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Writer’s Notebook: My exchange-student year on the coast

By Lia Willenbrock

For The Daily Astorian

Published on August 25, 2017 12:01AM

Ed Hunt/For The Daily Astorian

Ed Hunt/For The Daily Astorian

Ed Hunt/For The Daily Astorian

Ed Hunt/For The Daily Astorian

Ed Hunt/For The Daily Astorian

Ed Hunt/For The Daily Astorian

Ed Hunt/For The Daily Astorian

Ed Hunt/For The Daily Astorian

Ed Hunt/For The Daily Astorian

Ed Hunt/For The Daily Astorian

ROSBURG, Wash. — It all started about two years ago. I was coming home from school and my parents asked me if I still wanted to go to America as an exchange student.

I had been interested in that since I was a little girl. My main reason was always to get to know the country I was born in. You see, both my parents are German citizens, but I was born in California while my dad was working in the United States. We moved back to Germany when I was very young.

So, of course, I was very happy for the opportunity to go to the United States. Back then we didn’t know about the difficulties that would wait for us along the way.

We thought that my U.S. citizenship would make things a lot easier. In the end, it was the biggest issue. We contacted several exchange programs, but they refused to take me because of my dual citizenship.

After we figured that out, we looked for a family that could take me as a private exchange. Because my parents lived and worked in the United States for four years, they hoped they might be able to place me in a friends. But none were able to host.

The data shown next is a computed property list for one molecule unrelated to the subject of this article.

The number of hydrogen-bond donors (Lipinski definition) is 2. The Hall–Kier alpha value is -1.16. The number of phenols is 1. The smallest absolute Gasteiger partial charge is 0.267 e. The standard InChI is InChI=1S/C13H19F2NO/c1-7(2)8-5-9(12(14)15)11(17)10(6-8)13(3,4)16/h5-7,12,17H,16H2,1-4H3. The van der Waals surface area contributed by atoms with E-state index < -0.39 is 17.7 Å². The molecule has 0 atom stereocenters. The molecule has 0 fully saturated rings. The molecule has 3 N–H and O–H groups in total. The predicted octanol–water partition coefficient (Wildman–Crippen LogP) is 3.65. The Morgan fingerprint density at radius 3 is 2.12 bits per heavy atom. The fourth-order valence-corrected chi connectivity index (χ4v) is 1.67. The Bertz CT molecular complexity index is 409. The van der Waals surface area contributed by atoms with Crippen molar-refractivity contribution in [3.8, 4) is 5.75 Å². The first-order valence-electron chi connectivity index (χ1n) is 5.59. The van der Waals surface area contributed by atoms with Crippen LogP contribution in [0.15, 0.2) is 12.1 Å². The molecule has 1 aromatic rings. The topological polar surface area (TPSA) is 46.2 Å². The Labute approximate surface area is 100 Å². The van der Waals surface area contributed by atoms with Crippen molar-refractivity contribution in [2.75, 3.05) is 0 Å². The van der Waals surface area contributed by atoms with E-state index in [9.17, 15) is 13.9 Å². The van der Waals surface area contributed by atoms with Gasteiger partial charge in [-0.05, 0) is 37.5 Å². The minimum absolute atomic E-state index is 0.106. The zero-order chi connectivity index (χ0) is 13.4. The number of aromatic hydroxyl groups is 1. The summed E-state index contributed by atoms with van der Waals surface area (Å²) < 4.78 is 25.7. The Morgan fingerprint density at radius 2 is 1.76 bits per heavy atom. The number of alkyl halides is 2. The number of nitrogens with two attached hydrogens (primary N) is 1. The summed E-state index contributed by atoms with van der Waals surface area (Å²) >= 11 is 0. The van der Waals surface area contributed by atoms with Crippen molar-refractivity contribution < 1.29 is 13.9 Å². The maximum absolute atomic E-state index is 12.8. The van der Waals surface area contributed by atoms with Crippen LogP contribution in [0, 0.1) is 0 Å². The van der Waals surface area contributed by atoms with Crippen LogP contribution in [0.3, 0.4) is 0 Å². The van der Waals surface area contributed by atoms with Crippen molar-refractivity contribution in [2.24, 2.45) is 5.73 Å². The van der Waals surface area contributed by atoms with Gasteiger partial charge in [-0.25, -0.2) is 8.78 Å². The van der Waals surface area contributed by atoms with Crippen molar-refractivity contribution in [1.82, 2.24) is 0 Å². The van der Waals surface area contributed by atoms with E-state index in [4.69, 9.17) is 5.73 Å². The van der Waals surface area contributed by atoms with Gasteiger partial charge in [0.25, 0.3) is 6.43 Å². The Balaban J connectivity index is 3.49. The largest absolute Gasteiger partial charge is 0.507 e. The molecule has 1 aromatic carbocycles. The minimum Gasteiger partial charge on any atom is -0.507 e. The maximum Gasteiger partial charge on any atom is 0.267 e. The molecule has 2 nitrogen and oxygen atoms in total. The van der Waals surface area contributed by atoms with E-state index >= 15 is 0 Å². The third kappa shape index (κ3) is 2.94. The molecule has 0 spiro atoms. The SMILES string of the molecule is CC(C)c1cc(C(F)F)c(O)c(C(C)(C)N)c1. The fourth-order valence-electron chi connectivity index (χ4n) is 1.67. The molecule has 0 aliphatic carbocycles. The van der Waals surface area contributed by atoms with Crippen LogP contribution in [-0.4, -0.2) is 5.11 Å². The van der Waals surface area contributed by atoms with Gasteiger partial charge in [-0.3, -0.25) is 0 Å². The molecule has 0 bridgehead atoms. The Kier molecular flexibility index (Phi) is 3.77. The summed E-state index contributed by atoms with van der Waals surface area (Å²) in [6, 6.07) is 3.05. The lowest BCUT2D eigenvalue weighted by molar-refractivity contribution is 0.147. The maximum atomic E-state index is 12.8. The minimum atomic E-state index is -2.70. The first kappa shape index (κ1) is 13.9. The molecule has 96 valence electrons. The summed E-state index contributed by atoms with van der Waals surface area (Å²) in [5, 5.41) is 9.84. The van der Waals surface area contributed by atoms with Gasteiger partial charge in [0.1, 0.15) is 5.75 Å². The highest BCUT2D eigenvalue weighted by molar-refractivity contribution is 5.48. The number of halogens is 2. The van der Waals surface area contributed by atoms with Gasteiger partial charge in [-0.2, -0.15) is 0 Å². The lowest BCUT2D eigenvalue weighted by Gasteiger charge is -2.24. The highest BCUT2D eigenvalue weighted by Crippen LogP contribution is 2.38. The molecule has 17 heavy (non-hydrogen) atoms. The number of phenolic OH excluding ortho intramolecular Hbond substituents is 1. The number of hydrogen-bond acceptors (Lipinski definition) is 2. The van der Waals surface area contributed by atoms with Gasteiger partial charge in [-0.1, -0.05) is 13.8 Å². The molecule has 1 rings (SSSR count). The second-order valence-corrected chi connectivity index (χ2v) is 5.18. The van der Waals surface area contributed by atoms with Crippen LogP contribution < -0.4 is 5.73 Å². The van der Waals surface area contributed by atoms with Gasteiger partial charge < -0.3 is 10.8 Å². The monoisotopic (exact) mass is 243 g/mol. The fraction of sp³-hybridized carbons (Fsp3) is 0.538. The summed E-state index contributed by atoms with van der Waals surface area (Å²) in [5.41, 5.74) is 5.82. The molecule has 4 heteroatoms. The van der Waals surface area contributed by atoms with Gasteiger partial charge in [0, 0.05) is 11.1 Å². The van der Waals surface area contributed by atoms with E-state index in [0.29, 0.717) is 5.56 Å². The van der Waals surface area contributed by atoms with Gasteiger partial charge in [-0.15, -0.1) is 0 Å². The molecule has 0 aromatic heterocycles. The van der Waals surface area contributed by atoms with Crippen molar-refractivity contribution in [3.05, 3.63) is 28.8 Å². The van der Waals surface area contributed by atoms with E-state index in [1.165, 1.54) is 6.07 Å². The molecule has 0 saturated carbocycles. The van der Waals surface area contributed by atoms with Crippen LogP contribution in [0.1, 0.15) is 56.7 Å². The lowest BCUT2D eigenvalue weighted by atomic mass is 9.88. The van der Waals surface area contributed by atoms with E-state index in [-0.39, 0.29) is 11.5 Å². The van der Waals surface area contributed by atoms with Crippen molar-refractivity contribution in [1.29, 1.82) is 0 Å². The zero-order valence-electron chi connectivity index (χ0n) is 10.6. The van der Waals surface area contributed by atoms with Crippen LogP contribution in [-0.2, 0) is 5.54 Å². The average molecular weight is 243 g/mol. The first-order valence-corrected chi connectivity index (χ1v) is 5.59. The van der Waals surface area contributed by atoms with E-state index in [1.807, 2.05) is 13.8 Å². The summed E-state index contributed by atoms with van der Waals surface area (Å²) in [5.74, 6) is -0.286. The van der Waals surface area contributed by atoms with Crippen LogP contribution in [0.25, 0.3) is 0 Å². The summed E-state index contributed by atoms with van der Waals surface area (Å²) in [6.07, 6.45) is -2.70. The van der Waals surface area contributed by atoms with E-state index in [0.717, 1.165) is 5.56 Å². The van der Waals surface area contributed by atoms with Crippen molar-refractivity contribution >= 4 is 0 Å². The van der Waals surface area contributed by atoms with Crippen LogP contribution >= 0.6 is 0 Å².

One day, my dad contacted a former classmate, Ed Hunt, whom he remembered from his student exchange in the little town of Lyle, Washington, 30 years ago.

My dad asked him through Facebook if he would know a family that could take me as an exchange student for a year. Ed replied, that his family would be happy to take me. Pretty soon there was a Skype meeting. It was the first time that I saw my future host family. To my mom’s surprise the family Hunt was still willing to take me, and Ed’s oldest daughter even offered to share her room. We Skyped several times before I traveled to the U.S. My family took this as an opportunity to visit the states again. We did a wonderful tour across the country until they dropped me off in Washington State.

At the fair

It was a warm summer day when I arrived at the Wahkiakum County Fair to meet the Hunts for the first time.

Naturally I was very nervous at the beginning. But Lindsay and Grace, Ed and Amy Hunt’s two daughters, just integrated me right away. I got to lead cows around at the fair — until that day I didn’t even know that was possible. I had, overall, a couple great days at the fair with my host family. I also met Grandma and Grandpa Nelson: During those days I would spend a lot of weekends over at their house.

When I imagined a village, I imagined a small group of houses in one place. That is what German villages look like. Villages in the U.S. instead can be a lot more spread out. So I was really surprised when I saw the house of my host family. It was a beautiful blue house in the valley. The part that surprised me was that they were no houses around it.